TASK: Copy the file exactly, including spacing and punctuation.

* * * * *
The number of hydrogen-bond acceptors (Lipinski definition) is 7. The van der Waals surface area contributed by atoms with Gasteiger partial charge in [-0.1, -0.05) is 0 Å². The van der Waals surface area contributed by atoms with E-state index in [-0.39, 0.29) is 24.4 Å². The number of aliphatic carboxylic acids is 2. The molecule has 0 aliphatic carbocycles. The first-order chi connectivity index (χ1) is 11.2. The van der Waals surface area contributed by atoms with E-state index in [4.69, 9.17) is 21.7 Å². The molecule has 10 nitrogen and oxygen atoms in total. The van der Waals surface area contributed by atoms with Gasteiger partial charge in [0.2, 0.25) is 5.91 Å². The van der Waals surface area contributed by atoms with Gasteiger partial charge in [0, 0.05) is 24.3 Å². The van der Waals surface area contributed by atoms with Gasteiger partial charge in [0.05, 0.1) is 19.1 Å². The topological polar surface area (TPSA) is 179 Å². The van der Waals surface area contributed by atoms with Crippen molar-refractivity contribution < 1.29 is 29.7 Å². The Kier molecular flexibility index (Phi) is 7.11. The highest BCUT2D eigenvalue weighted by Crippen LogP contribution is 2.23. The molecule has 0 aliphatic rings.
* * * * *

The number of hydrogen-bond acceptors (Lipinski definition) is 7. The van der Waals surface area contributed by atoms with Gasteiger partial charge in [-0.1, -0.05) is 0 Å². The van der Waals surface area contributed by atoms with E-state index in [-0.39, 0.29) is 24.4 Å². The number of aliphatic carboxylic acids is 2. The molecule has 0 aliphatic carbocycles. The first-order chi connectivity index (χ1) is 11.2. The van der Waals surface area contributed by atoms with E-state index in [4.69, 9.17) is 21.7 Å². The molecule has 10 nitrogen and oxygen atoms in total. The van der Waals surface area contributed by atoms with Gasteiger partial charge in [0.2, 0.25) is 5.91 Å². The van der Waals surface area contributed by atoms with Gasteiger partial charge in [0, 0.05) is 24.3 Å². The van der Waals surface area contributed by atoms with Gasteiger partial charge in [0.05, 0.1) is 19.1 Å². The topological polar surface area (TPSA) is 179 Å². The van der Waals surface area contributed by atoms with Crippen molar-refractivity contribution < 1.29 is 29.7 Å². The Kier molecular flexibility index (Phi) is 7.11. The highest BCUT2D eigenvalue weighted by Crippen LogP contribution is 2.23. The molecule has 0 aliphatic rings.